Advances in science including whole genome sequencing to track microbes, analytic chemistry that can detect contaminants at lower and lower levels, bioinformatics, big data analytics and real-time surveillance are assisting the regulators and the industry oversee the food chain but the public are blissfully unaware of the new capabilities.

Journalists are the professional communicators and the regulators, and stakeholders along the food chain, need to engage with them, to give them food- related scientific knowledge and help them acquire the competencies to communicate food information accurately.

The digital Revolution: an opportunity rather than a threat

Holistic “Food Information Communication” is a different approach from conventional risk communication and now there are more communication channels than ever before to both engage with the public and other stakeholders and disseminate information. The communication landscape in all countries is rapidly evolving and the public in all walks of life are increasingly using digital media as their source of information. Scientists’ job promotion and status, in most jurisdictions, depend on the number and quality of their publications in increasingly specialised peer-reviewed scientific journals. Many scientists naively believe that policy makers will search for, find and use, their research to make science-based decisions.45 Furthermore, many scientists are reluctant to engage in dialogue in the digital media to correct factual errors, misinformation or oversimplification of issues.45

Methodologies for risk assessment and risk management may be easy to transfer between countries however this may not be the case with risk communication where language, culture and politics are all additional influencing factors. Perception of risk, consumers’ concerns and trust vary in different jurisdictions and will require customised solutions.46,47,48,49 The evolution of the social media in all geographically areas, albeit at different paces, is providing a new tool in the armoury of those serious about engaging with the public and other stakeholders in the food chain.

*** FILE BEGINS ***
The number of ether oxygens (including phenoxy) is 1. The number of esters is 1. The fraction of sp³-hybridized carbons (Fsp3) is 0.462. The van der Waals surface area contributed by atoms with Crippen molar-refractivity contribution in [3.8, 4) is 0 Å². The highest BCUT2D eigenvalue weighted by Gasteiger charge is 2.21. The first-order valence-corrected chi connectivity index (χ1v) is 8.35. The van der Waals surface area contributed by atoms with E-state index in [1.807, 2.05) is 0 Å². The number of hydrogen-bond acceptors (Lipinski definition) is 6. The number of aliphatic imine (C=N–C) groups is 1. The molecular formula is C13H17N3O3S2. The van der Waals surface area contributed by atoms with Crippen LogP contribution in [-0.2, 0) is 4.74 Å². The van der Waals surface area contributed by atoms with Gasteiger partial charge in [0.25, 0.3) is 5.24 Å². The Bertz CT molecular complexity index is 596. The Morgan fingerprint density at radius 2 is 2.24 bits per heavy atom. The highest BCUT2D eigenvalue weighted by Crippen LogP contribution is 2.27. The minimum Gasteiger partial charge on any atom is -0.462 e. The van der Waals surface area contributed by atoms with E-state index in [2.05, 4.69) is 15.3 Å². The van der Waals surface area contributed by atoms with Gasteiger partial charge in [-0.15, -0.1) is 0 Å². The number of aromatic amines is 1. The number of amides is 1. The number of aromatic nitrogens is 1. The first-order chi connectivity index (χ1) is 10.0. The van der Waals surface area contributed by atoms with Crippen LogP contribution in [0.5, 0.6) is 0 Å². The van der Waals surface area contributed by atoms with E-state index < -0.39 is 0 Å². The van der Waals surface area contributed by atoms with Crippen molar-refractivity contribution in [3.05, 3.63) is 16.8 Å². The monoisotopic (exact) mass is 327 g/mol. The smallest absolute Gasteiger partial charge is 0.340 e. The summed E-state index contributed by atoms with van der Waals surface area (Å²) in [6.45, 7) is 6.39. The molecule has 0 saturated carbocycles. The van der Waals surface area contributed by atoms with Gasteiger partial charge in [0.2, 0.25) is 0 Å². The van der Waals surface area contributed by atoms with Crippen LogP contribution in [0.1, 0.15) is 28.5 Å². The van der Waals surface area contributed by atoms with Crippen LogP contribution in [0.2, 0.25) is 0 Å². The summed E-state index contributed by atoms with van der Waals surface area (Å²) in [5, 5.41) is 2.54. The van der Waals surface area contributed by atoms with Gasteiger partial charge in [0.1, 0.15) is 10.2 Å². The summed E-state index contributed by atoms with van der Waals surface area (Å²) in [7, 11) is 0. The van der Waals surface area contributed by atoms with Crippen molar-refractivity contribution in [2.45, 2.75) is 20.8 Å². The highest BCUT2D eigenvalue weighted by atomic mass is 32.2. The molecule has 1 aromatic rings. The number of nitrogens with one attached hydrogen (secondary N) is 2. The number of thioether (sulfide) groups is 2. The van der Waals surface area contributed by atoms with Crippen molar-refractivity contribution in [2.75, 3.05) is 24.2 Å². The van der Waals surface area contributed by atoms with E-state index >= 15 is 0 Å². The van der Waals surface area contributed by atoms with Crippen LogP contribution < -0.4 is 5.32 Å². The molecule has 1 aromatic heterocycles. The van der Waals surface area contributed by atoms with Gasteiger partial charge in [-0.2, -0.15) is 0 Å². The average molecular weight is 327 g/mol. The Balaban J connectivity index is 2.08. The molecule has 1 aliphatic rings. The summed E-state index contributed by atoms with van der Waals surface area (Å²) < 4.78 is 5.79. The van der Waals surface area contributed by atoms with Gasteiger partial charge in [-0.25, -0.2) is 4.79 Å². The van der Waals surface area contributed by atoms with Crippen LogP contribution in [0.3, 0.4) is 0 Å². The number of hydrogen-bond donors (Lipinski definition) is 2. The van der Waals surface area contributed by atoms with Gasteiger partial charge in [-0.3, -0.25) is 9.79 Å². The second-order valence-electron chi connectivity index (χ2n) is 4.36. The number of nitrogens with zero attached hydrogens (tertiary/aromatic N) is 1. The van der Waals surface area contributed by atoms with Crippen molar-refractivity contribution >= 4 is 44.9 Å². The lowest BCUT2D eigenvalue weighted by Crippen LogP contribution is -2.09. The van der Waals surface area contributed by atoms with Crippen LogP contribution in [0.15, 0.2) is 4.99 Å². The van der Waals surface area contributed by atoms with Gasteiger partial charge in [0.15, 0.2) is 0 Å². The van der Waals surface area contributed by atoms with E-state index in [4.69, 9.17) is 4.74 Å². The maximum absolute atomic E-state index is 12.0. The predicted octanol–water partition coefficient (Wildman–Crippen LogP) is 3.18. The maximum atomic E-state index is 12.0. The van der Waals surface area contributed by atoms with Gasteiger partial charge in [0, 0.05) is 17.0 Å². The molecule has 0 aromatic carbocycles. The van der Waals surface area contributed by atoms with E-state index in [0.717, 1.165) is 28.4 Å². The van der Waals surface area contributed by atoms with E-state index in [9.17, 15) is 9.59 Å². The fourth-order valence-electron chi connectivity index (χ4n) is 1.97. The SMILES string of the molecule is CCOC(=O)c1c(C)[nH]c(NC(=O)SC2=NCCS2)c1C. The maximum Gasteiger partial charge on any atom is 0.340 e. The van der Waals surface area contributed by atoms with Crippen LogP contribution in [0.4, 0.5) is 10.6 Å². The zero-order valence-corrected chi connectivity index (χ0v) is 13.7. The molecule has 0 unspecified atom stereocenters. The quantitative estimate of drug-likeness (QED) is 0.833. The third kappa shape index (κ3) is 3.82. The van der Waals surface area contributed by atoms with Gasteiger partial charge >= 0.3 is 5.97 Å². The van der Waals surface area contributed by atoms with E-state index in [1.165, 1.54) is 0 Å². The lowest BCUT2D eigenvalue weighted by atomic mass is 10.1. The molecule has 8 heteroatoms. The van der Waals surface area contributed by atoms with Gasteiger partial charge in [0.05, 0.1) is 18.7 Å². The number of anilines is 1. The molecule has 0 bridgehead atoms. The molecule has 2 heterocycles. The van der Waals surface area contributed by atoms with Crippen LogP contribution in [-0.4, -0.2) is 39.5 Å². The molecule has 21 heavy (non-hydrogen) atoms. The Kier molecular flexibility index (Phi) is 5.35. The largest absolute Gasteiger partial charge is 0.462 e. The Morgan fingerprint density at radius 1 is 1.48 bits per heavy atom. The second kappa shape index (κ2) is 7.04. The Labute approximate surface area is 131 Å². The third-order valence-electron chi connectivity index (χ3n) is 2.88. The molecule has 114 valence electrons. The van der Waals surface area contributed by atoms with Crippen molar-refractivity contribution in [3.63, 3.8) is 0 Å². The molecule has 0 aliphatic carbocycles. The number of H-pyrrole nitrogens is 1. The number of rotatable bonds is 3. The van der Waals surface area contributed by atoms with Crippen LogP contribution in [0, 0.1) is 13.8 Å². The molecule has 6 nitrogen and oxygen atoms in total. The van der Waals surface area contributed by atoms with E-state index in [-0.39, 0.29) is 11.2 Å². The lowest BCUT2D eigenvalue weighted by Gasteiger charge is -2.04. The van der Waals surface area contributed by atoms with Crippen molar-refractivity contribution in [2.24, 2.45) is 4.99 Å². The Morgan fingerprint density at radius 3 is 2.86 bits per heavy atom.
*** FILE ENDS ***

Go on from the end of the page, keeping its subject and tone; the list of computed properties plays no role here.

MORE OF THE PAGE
The power of the social media is well demonstrated by the on-going impact on vaccination uptake in many jurisdiction based on the findings of a long retracted paper linking autism to measles.50 In the food area a short YouTube clip of a celebrity chef, Jamie Oliver, denouncing lean finely textured beef (LFTB) as Pink Slime went viral and heralded the demise of many LFTB plants in the US leading most of the leading food service companies, including McDonalds, to cease using LFTB in their offerings.51

Some agencies are seeing the potential in the new media to engage with consumers, and to monitor user generated and shared content and to identify outbreaks of food-borne disease.52, 53 However, many food regulatory agencies are slow to aggressively embrace the new channels.

Social media analytics is providing a lot of information about individuals and it is now much easier to segment the population and customise engagement with them. Commercial companies are developing relationship-based interactions with their customers to influence purchasing decisions and perhaps the same techniques could be used to increase understanding on all things relating to food and nutrition and to change public perceptions and behaviour.54,55,56,57

A further exciting opportunity is to use mobile devices to seek consumer’s views and then, in real time, give them back customised accurate information tailored for their age, gender, educational status, occupation, etc.

There is no limit to the sample size when using mobile networks to access the public and further with big data analytics, it is possible to handle the large data sets and use algorithms linked to personal profiles to give people the exact amount of detail they need and can understand. The commercial marketeers are utilising social media campaigns, and celebrity influencers, to get their messages disseminated and influence consumer behaviour and there are lessons here for the food regulatory agencies.58,59

The digital revolution should be seen as an opportunity by the food regulatory authorities in all jurisdictions, rather than a threat.60,61 Failure by the authorities to embrace, and use, the new communication platforms and channels will only lead to further undermining of consumer confidence in the food supply as perceptions of the safety of food, of the oversight of the food chain and of the food industry will be based on “alternative facts”, which is the new term for rumours, rather than on accurate information.62,63,64